Blu-Ray Review: Chesty Morgan’s Bosom Buddies

'A triple-pack of seedy Doris Wishman crime dramas featuring the notoriously ginormous-boobed Polish stripper Chesty Morgan.'

Devon Ashbyby Devon Ashby


In recent years, Something Weird Video has scaled back or discontinued most of its previously glorious DVD selection in response to the growth of the Internet, with almost all titles now available only as direct downloads or home-burned mail-order DVD-Rs. SWV is slowly but surely reissuing some choice classic titles on Blu-ray, however, and we’re pleased to announce that the latest of these is Chesty Morgan’s Bosom Buddies, a triple-pack of seedy Doris Wishman crime dramas featuring the notoriously ginormous-boobed Polish stripper Chesty Morgan.

Deadly Weapons and Double Agent 73 feature Morgan as a vindictive gangster moll and government spy respectively, with both plots hinging on the active use of her horrifyingly exaggerated and surgically un-modified physical endowments to wreak havoc on personal and professional enemies. Immoral Three is a Double Agent pseudo-sequel directed by Wishman, which chronicles the exploits of Chesty’s three suitably busty illegitimate offspring, flashback-conceived in the rigors of the field and struggling solve the mystery of their mother’s murder.

In Deadly Weapons, Chesty (credited in the title cards as “Zsa Zsa” for some reason) must seek revenge on a gang of mob toughs, including one played by Deep Throat’s Harry Reems, who are responsible for offing her sleazy lover as part of a botched blackmail scheme. Picking up a job in a burlesque hall and ingratiating herself scintillatingly into their midst, she proceeds to pop the thugs off one by one, seducing them into various secluded enclaves and then smothering them beneath the weight of her vast, undulating cleavage.

This bizarre series of repetitive confrontations occurs within the context of a fascinatingly ugly, vinyl-surfaced and shag carpeted acid trip, encrusted with plaid polyester and rhinestone costume jewelry, and underscored by the pulsations of the same endlessly looping whitebread psychedelic funk track and jazzy noirish library staple blaring on the soundtrack. Reems, in his awkward attempt at a dramatic role, has never been more wooden (pun intended), and Morgan herself is like a towering drag queen parody of femininity, lost beneath her stiff platinum wig, artificial lashes, and gallons of shimmering eye shadow.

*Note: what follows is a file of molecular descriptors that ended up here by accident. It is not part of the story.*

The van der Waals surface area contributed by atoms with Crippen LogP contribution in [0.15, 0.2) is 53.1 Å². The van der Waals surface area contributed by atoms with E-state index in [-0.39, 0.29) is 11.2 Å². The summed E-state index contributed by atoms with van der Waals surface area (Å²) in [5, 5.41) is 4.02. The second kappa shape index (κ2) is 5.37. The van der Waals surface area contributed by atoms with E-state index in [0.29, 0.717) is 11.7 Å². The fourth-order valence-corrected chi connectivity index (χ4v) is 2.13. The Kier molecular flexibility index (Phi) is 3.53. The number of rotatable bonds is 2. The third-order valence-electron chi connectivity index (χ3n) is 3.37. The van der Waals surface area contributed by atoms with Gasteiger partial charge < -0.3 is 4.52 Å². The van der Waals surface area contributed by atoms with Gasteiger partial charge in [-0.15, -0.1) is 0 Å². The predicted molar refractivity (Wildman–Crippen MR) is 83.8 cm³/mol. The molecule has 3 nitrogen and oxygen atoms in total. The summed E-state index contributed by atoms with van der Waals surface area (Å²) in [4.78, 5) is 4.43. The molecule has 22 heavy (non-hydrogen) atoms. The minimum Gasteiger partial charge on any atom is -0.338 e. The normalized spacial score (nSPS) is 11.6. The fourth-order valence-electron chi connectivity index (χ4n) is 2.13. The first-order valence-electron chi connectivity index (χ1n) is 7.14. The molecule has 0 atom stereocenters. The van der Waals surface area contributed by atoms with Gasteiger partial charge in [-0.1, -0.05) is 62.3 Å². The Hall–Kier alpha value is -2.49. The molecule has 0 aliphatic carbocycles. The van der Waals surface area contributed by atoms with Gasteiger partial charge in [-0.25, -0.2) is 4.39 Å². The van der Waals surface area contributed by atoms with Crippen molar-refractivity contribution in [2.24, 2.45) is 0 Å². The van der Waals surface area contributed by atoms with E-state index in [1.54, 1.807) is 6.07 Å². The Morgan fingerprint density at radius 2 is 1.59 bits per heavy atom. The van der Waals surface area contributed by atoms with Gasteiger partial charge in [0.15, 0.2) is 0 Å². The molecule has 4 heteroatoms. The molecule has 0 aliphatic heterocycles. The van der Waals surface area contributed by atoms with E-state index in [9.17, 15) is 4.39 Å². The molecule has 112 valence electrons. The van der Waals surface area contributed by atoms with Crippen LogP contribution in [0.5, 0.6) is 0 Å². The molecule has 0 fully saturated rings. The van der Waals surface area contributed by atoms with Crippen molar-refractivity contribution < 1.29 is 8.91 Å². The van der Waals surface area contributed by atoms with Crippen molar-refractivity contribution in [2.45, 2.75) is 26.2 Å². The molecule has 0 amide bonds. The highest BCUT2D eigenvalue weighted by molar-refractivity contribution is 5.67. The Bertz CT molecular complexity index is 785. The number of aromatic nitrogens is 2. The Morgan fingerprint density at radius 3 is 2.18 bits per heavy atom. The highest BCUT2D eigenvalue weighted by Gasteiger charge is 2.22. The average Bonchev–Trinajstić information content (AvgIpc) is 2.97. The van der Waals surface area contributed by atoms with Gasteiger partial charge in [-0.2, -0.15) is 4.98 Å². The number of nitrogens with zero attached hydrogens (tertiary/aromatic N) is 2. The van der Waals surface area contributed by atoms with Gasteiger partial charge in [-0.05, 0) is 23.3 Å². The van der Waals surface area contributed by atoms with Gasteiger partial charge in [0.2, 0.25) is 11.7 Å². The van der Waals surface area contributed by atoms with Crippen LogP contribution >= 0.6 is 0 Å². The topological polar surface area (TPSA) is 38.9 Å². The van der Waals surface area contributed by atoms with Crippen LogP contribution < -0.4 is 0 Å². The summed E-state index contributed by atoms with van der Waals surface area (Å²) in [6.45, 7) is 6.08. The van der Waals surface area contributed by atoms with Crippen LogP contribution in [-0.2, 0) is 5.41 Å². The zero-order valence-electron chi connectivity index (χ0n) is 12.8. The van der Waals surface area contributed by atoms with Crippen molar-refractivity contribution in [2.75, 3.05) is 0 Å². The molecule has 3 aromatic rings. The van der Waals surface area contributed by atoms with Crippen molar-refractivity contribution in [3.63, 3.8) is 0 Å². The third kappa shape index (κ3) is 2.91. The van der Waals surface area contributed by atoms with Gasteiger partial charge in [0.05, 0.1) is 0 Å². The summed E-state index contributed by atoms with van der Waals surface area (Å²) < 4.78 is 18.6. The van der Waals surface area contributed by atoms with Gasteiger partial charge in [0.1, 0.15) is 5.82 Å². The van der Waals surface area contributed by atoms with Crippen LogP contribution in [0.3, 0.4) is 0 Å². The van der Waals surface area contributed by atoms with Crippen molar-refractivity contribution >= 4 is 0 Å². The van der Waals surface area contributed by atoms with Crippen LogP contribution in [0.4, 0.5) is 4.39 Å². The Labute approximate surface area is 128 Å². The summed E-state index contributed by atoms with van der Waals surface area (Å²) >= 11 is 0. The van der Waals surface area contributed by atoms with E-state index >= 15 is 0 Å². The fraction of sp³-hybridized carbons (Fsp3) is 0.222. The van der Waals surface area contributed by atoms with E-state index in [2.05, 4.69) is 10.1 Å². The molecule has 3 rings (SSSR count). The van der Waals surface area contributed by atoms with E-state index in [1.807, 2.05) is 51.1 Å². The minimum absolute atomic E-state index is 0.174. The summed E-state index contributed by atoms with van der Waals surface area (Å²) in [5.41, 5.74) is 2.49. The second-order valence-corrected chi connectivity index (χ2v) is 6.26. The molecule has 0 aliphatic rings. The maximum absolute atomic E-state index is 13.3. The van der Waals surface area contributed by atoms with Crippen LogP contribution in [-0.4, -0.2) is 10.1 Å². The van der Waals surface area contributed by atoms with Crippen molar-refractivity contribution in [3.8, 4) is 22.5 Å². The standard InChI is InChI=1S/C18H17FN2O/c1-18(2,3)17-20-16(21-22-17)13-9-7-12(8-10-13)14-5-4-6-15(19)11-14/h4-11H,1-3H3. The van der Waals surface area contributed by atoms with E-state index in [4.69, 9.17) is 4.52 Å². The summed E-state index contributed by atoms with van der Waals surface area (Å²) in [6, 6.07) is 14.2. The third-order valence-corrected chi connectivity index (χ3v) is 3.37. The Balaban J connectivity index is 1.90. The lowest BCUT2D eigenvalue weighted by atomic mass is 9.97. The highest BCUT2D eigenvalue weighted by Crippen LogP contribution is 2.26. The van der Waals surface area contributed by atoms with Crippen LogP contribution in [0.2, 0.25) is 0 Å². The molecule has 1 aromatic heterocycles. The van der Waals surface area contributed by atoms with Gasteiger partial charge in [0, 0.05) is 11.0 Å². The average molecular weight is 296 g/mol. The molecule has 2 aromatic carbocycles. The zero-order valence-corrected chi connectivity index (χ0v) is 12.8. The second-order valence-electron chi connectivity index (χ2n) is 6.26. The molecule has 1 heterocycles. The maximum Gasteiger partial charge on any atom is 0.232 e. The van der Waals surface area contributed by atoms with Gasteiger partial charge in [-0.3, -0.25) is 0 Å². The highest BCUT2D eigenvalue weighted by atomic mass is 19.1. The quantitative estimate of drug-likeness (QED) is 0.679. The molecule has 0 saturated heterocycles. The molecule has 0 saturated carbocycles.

Double Agent 73 finds Morgan in a more bureaucratically sanctioned role as undercover government spy Jane Genet (hilarious literary reference no doubt intended), tasked with collecting information on a cadre of nefarious heroin smugglers. The only tools at Jane’s disposal are her wits, the irresistible pull of her sexuality, and a high tech camera surgically implanted in her left breast, set to go off whenever she squeezes it. Aside from these minor details, and minus the burlesque dancing and boob smothering, the plot of Double Agent 73 is virtually identical to Deadly Weapons – Jane uses her feminine wiles to seduce and destroy a parade of skeevy drug runners, pausing along the way to collect snapshots of incriminating documents and triumphant, bloody money shots of their ultimate respective demises.

The last film on the disc is The Immoral Three, which was directed by Wishman, but unfortunately does not feature Morgan, who had presumably moved on to greener pastures by then. Instead, Immoral Three relies on a flashback stand-in to fill in for Morgan’s Double Agent 73 character. The film’s primary chronology focuses on Jane’s three previously unacquainted, less cartoonishly buxom daughters. Following Jane’s sudden and inexplicable murder, daughters Sandy, Ginny and Nancy are reunited, clued in to their shared lineage, and told they need to avenge their mother’s death in order to claim their inheritance. Accordingly, the sisters must rise to the occasion and blaze a violent swath of seduction through the available list of Jane’s surviving male enemies, risking their lives and exposing their pulchritudinous flesh in their quest for vigilante justice.

Doris Wishman was pretty much the only high-output female director associated with the midcentury sexploitation boom, and her films are as unapologetically sleazy as the most devil-may-care of her male compatriots’. What’s really surreal about Double Agent 73 and Deadly Weapons is that they’re shot like traditional erotica, but their star’s bizarre physiognomy pretty much negates any true erotic appeal for anyone other than, arguably, extreme Meyeresque boob fetishists.

The one thing you will take away most powerfully from all three of these movies, however, is how transcendently ugly and tacky the ‘70s really were. The entire wilderness Chesty’s character inhabits, though, is uniquely bathed in bizarre dime store tackiness, apart from the inherent halo of oddity surrounding her physical person. Absolutely everything is fuzzy, gold-embossed, plastered with leopard print contact paper, loudly patterned, flamboyantly ruffled, or swathed in floral print nylon. Plus you get to watch Harry Reems and his epic mustache strangle a chick to death who is trying really, really hard not to laugh.

In standard form, SWV rounds out the disc with a trailer reel for other Doris Wishman movies (there are unfortunately no others featuring Chesty) and a gallery of one-sheets and lobby cards for same, underscored by radio advertisements for same. As vintage curiosities go, the Morgan/Wishman ouvre is already pretty well established among cult nerds, so if you haven’t seen them yet, now is the time. The transfer prints actually look surprisingly good, so even if you’ve bought them before on DVD or VHS, the Blu-ray set is easily worth a double-dip.